The Brewers set a franchise record in 2011 by winning 96 games, then played to within two wins of the World Series. But instead of a celebratory offseason, this one has been marked by the free-agent departure of Fielder, a key piece of the Brewers' building process over the past six seasons, and the lingering uncertainty surrounding Braun, who faces a possible drug suspension.
Braun was expected to attend Brewers On Deck until Wednesday, when the club announced in a statement that he'd been excused because of the sensitivity of his ongoing appeal. The next day, the Tigers introduced Fielder in Detroit, after finalizing his nine-year contract.
"Ryan is obviously a key part of this team, an MVP. But I think our fans are interested in the whole team," Brewers principal owner Mark Attanasio said. "We have a number of guys on this team who have been All-Stars, and I think everybody has playoff experience -- and interesting, about everybody other than Randy [Wolf] and Alex [Gonzalez] are under the age of 35. So I think we have a really good, young team filled with stars. I wasn't surprised at all [by the turnout]."
More than 45 current, former and future Brewers spent Sunday signing autographs, taking photos, answering questions and playing along in game shows, all less than three weeks before the team's pitchers and catchers report to Maryvale Baseball Park to begin a defense of the National League Central.
On Deck marked the Brewers' first chance to introduce free-agent pickups Aramis Ramirez and Gonzalez to fans. Both newcomers participated in a question-and-answer session that included Attanasio, general manager Doug Melvin, assistant GM Gord Ash and special assistant to the GM Craig Counsell, who received big cheers in his first public appearance since retiring as a player.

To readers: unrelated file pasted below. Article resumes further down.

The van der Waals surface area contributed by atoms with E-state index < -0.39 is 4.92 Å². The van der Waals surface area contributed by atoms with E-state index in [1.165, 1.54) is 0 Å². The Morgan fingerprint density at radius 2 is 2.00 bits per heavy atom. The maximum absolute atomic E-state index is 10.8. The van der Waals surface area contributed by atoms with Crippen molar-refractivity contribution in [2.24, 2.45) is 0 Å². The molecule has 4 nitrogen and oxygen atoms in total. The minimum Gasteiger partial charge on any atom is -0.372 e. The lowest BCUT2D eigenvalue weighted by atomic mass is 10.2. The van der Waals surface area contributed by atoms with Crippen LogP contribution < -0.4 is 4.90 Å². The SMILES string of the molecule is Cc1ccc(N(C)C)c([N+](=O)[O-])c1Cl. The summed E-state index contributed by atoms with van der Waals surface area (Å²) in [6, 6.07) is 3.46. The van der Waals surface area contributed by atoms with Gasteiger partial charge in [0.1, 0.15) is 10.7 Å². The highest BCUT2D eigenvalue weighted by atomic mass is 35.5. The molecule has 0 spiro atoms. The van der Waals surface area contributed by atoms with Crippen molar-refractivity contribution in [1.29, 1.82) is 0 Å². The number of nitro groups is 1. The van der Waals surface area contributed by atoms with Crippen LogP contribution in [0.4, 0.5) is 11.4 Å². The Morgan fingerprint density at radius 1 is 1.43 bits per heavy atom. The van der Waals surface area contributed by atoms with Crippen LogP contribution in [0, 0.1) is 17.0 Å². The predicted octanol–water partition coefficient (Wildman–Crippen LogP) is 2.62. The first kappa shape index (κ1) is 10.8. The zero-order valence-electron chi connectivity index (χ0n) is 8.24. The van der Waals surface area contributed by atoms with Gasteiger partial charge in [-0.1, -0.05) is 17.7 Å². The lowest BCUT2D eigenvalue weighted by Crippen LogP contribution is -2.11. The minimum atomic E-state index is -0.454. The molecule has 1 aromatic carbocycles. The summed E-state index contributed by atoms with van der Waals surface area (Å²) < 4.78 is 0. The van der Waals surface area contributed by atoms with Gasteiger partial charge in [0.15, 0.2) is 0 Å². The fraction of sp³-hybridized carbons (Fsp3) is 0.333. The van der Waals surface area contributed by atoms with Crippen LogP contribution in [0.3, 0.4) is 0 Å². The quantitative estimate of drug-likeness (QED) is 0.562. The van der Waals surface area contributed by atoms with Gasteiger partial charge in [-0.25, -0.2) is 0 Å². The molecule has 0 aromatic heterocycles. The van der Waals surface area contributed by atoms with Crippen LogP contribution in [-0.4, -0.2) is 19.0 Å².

The Brewers will count heavily on Ramirez to fill the void left by Fielder.
"He's one of the best right-handed hitters I faced last year," Greinke said. "He's a really solid hitter. I know he's probably not Prince Fielder, but he's very, very good. So, our team shouldn't miss too much."
As for Braun, the Brewers remain in wait-and-see mode. When Attanasio was asked about Braun's status, he repeated what he's been saying all along: Because of the confidentiality built into Major League Baseball's Drug Prevention and Treatment program, the Brewers are "as much in the dark as to what's happening as all the fans are."
"We're building this team to win," Attanasio said. "We're proceeding as if Ryan is part of the team, until we hear otherwise."
Of the shadow cast on the Brewers' offseason by the Braun saga, closer John Axford said, "It's pretty big. But as a player, I'm not looking at it in a really negative way. We know Ryan. Playing with him for a few years, we know how hard he works and we know what he does. It's not something negative we're trying to look at. Obviously, people want to talk about it, try to figure out what's going on.
"Being with Brauny and seeing how hard he works, I definitely have his back every step of the way."
If Braun draws a suspension, the Brewers would have to fill their outfield with a mix of Corey Hart, Nyjer Morgan, Carlos Gomez and Japanese import Norichicka Aoki.
"My pep talk -- basically, don't panic," Morgan said. "Everything's going to be OK. We're all professionals. Doug and Gord, they brought players in to help get us back on top and still continue what we're doing. There's no panic. Stay tuned."
Morgan sported a new haircut for his first Brewers On Deck, and drew long lines for his autograph and photo. He became a fan favorite last season after a late Spring Training trade from the Nationals, and delivered the RBI single that sent the Brewers to the NL Championship Series.
"It just feels good to be back in front of the fans, and being able to just say 'Hi' and being actually able to shake people's hands," said Morgan. "That's the very fun part of this fan fest, or On Deck party."